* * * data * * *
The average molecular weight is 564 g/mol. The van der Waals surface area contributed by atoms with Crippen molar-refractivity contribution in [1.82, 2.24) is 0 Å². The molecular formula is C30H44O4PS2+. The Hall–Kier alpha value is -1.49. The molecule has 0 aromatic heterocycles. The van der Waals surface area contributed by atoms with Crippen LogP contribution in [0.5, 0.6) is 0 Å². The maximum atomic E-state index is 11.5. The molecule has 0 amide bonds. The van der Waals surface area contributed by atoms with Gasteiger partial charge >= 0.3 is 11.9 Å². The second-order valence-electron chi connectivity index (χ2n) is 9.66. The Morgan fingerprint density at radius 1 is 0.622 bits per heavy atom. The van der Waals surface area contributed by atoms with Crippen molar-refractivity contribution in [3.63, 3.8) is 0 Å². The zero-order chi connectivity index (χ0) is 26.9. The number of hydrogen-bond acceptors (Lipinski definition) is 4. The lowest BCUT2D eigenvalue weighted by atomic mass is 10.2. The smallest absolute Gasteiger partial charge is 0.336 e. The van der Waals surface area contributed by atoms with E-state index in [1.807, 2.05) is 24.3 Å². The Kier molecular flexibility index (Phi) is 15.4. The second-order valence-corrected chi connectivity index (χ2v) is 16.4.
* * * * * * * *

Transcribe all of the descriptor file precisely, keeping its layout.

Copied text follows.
The average molecular weight is 564 g/mol. The van der Waals surface area contributed by atoms with Crippen molar-refractivity contribution in [1.82, 2.24) is 0 Å². The molecular formula is C30H44O4PS2+. The Hall–Kier alpha value is -1.49. The molecule has 0 aromatic heterocycles. The van der Waals surface area contributed by atoms with Crippen LogP contribution in [0.5, 0.6) is 0 Å². The maximum atomic E-state index is 11.5. The molecule has 0 amide bonds. The van der Waals surface area contributed by atoms with Gasteiger partial charge >= 0.3 is 11.9 Å². The second-order valence-electron chi connectivity index (χ2n) is 9.66. The Morgan fingerprint density at radius 1 is 0.622 bits per heavy atom. The van der Waals surface area contributed by atoms with Crippen molar-refractivity contribution in [3.63, 3.8) is 0 Å². The zero-order chi connectivity index (χ0) is 26.9. The number of hydrogen-bond acceptors (Lipinski definition) is 4. The lowest BCUT2D eigenvalue weighted by atomic mass is 10.2. The smallest absolute Gasteiger partial charge is 0.336 e. The van der Waals surface area contributed by atoms with E-state index in [1.807, 2.05) is 24.3 Å². The Kier molecular flexibility index (Phi) is 15.4. The second-order valence-corrected chi connectivity index (χ2v) is 16.4.